Doctor insights on:
Purpose Of Hydrogenating Unsaturated Fats
Phase: Hi. Saturation of unsaturated fats causes a phase transition from liquid at room temperature to solid at room temperature. ...Read more
If a food has more unsaturated fats than saturated and trans fats, does the unsaturated cancel out the effects of the saturated and trans?
NO!!!: First of all, there is good reason to question whether saturated fats are actually unhealthy- see http://www.Bmj.Com/content/347/bmj.F6340 however, trans fats are among the most toxic foods one can eat and a major cause of heart disease- see http://bit.Ly/1era8lt ; http://bit.Ly/13o0nkq no amount of healthy fats can "cancel out" the incredible toxicity caused by trans fats. ...Read more
Is extra virgin olive oil healthy when used in place of other sources of fat? Does monousaturated fat in olive oil raise hdl?
Sat. & some UnSat.: The vast majority of c-c bonds in all fats are single, aka saturated (no room for more hydrogen side atoms). If double bonds (unsaturated) present & converted to single bonds by industrial hydrogenation lacking control: ½ cis, ½ trans. All living cells do cis-. See google images. Plant fats more double bonds & liquid than animal, more solid, but this does not mean healthier: ancel keys fraudulent. ...Read moreSee 1 more doctor answer
Vascular health: Both components, if abundant in the diet, will increase the levels of LDL cholesterol and possibly the risk of atherosclerosis, but put in in context. Especially in the past decade, major scientific papers have re-examined the question and found little impact, and even asked whether the worries are justified. I'd suggest you eat sensibly and stay physically fit, and not criticize food choices. ...Read more
No: Oil is hydrogenated to prolong the shelf life of food and increase profits at the expense of causing health problems in anyone who eats the food. Saturated fat occurs naturally in dairy fat, meat and certain vegetable products. A little saturated fat is actually good for you because it raises hdl, the good cholesterol . Too much is not good because it raises the bad cholesterol. ...Read more
Saturated fats: All animal fats are saturated.Get a more detailed answer ›
Does the high heat temperatures in the canning process of sardines and herring convert the healthy fats into trans fats?
Not likely: The foods with large amount of trans fats are the baked and fried foods that are subjected to much higher temperatures. ...Read more
Unhealthy Fats: Unsaturated fats are in salmon, trout herring, avocados, olives, walnuts and olive oil. They help improve blood Cholesterol. Trans fats raise bad (LDL) cholesterol levels and lower good (HDL) Cholesterol levels causing increased risk of heart disease. They are in doughnuts, cookies, crackers, muffins, pies, cakes, fried fast food, Avoid Trans fats See Physician for Healthy Diet for your Heart! ...Read moreSee 1 more doctor answer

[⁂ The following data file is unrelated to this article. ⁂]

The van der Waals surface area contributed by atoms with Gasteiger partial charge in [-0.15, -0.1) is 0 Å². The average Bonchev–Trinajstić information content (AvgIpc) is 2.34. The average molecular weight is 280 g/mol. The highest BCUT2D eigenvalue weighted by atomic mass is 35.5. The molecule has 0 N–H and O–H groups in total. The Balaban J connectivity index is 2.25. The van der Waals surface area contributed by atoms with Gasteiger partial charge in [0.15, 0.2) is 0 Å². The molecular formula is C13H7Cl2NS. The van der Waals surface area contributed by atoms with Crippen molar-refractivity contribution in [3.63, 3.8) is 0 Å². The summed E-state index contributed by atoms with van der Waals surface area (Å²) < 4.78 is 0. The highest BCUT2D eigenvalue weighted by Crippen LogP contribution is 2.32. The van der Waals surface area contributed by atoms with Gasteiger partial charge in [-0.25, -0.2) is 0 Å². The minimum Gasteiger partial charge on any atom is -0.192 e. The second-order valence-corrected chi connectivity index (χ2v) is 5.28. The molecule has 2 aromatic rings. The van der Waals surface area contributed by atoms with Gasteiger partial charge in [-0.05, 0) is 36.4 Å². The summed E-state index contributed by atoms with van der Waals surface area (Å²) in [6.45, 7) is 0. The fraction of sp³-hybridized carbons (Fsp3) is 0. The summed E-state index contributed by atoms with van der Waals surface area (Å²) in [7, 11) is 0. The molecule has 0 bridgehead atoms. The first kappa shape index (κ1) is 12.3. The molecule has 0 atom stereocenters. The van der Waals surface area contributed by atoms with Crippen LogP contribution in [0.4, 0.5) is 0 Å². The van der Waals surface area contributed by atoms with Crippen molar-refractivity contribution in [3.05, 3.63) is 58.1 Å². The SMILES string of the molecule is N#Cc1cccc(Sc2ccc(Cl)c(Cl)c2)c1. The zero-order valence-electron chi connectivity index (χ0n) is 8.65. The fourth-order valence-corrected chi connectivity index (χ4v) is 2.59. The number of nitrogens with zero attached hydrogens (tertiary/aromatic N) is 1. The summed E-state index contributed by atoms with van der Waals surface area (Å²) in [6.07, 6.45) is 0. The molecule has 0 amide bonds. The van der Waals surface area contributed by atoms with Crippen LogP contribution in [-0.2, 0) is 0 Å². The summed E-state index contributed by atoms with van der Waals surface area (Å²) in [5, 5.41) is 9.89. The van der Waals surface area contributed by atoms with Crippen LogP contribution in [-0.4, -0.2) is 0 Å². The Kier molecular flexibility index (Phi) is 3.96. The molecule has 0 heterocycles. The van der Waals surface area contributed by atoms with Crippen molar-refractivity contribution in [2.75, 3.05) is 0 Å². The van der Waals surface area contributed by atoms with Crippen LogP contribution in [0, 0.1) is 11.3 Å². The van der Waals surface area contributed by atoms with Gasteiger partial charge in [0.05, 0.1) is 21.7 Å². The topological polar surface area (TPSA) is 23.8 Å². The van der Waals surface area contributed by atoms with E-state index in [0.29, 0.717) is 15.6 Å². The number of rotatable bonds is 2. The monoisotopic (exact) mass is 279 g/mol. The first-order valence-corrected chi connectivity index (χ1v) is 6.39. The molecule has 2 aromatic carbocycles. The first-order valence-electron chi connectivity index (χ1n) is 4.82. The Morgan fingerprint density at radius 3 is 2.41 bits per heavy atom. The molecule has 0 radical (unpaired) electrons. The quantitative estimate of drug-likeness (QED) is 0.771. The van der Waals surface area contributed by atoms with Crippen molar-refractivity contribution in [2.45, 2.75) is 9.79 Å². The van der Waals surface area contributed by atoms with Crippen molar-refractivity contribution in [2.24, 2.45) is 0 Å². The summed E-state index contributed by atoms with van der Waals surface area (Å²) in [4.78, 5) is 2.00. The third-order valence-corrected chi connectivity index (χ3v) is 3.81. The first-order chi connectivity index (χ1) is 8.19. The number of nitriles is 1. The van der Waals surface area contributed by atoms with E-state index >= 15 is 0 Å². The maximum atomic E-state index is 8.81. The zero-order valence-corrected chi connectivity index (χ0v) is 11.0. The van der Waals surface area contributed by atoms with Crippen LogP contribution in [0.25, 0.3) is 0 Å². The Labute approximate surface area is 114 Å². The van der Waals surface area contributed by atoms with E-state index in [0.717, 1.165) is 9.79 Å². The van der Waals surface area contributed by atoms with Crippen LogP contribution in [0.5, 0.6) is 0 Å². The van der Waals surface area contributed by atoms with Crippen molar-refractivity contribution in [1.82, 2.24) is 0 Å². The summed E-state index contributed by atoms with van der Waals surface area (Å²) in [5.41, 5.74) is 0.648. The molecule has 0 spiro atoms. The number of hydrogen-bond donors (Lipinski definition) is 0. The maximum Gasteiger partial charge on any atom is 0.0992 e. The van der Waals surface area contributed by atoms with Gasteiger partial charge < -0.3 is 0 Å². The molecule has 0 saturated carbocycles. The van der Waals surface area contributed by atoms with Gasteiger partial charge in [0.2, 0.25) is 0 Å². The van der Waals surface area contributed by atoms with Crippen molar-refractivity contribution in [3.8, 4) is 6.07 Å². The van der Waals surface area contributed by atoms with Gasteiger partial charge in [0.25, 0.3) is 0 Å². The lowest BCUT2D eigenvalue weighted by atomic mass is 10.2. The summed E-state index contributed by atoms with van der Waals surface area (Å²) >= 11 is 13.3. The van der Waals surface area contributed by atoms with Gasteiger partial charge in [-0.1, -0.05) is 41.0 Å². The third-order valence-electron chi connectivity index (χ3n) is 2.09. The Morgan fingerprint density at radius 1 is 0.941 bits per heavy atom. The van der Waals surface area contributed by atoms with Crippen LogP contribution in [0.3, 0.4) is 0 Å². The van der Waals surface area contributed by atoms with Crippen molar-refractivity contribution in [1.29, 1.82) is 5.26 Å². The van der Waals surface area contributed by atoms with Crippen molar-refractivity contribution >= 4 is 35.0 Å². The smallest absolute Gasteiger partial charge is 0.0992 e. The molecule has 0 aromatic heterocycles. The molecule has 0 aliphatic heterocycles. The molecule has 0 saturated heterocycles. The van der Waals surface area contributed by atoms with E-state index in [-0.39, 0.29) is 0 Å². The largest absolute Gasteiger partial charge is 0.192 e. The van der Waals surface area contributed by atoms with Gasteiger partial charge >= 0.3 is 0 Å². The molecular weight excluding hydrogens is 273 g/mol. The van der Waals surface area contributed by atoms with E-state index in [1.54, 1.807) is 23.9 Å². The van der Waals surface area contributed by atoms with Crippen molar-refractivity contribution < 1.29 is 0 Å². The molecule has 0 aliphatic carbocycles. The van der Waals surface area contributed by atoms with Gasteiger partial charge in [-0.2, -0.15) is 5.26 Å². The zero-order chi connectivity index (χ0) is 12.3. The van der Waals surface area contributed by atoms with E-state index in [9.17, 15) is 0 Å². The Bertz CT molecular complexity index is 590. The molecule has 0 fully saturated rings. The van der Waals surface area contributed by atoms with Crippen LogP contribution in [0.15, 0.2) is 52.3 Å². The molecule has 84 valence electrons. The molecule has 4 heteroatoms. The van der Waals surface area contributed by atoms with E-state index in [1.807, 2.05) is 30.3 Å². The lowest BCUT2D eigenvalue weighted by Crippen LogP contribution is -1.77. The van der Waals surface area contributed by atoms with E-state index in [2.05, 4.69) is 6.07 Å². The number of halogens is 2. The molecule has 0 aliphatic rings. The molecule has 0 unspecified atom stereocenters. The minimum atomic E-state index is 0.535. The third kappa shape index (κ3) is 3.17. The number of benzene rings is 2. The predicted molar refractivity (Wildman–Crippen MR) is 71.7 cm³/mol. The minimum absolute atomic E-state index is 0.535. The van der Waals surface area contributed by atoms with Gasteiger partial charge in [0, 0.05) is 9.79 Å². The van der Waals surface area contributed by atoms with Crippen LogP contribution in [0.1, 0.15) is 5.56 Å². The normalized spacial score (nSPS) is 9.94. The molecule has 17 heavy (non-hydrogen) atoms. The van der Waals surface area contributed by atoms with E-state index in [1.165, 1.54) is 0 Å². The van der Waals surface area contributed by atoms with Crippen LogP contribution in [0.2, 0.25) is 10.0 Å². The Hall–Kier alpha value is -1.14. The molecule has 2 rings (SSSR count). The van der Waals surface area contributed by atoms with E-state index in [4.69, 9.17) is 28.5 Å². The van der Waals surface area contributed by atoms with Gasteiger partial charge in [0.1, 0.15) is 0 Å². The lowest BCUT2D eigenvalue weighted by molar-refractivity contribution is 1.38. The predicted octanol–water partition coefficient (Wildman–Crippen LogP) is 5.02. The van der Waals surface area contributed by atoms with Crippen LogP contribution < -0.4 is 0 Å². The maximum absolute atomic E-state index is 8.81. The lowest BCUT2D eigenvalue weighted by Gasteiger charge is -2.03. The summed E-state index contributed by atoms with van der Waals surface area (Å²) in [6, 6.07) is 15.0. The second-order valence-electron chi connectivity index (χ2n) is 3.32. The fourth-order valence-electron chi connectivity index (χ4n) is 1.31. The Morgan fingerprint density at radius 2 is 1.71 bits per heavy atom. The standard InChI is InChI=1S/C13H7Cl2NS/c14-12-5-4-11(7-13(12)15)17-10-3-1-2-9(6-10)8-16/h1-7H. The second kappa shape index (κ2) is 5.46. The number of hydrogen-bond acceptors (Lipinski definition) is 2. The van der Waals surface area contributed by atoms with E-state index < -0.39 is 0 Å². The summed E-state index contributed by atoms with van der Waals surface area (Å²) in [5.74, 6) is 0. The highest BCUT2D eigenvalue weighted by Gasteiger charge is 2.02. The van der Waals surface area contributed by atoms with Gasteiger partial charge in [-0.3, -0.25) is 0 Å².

Depends: Butter is high in pcbs. If you use butter, choose organic or pasture butter which hopefully is cleaner. http://drfairchild.blogspot.com/2012/12/cooking-oils.html. ...Read more
Would consuming lot of vegetable source of saturated fat such as extra version olive oil cause atherosclerosis or increase cholesterol.
Less so than animal…: The main fat 2 b avoided is saturated vegetable-oil & animal fat. ...Read more
Depends HOW Done: The vast majority of c-c bonds in all fats are single, aka saturated (no room for more hydrogen side atoms). If double bonds (unsaturated) present & converted to single bonds by industrial hydrogenation lacking control: ½ cis, ½ trans. All living cells do cis-. See google images. Plant fats more double bonds & liquid, than animal, more solid, but this does not mean healthier: ancel keys fraudulent. ...Read moreSee 1 more doctor answer
Per AHA: Saturated fats- butter, lard, fatback & solid shortening. Trans fats- vegetable shortening, select margarines, food fried in partially hydrogenated oil (or containing it), & many types of cookies, snacks & crackers. ...Read more
Monounsaturated fat: Both are thought to promote heart health by modestly increasing HDL cholesterol and helping to lower LDL cholesterol. In fact, replacing saturated fat and trans fats with foods containing mainly monounsaturated and polyunsaturated fats may help to protect you against heart disease. Mono comes from canola & olive oil. Poly comes from nuts, seeds, and vegetable oil. ...Read more
Omega 3 Fat: The problem in industrialized nations is too much omega 6 fat, from soy, corn, cottonseed and safflower oils. These fats oxidize themselves through the same process that makes oil-based paint dry--and increases the need for anti-oxidants. Deep sea oily fish is the best source of omega 3 fat, but canola oil also supplies some. ...Read moreSee 1 more doctor answer
What is the basis of our increased concern about saturated fats, cholesterol and trans-fatty acids?
Heart disease: Increasing intake of saturated fats/trans fats typically drives up the cholesterol and in particular the bad cholesterol (ldl/triglyceride) components. Elevated levels of these are associated with increased cardiovascular risk. The high caloric load typical for fatty foods also adversely affects cardiac health. ...Read more
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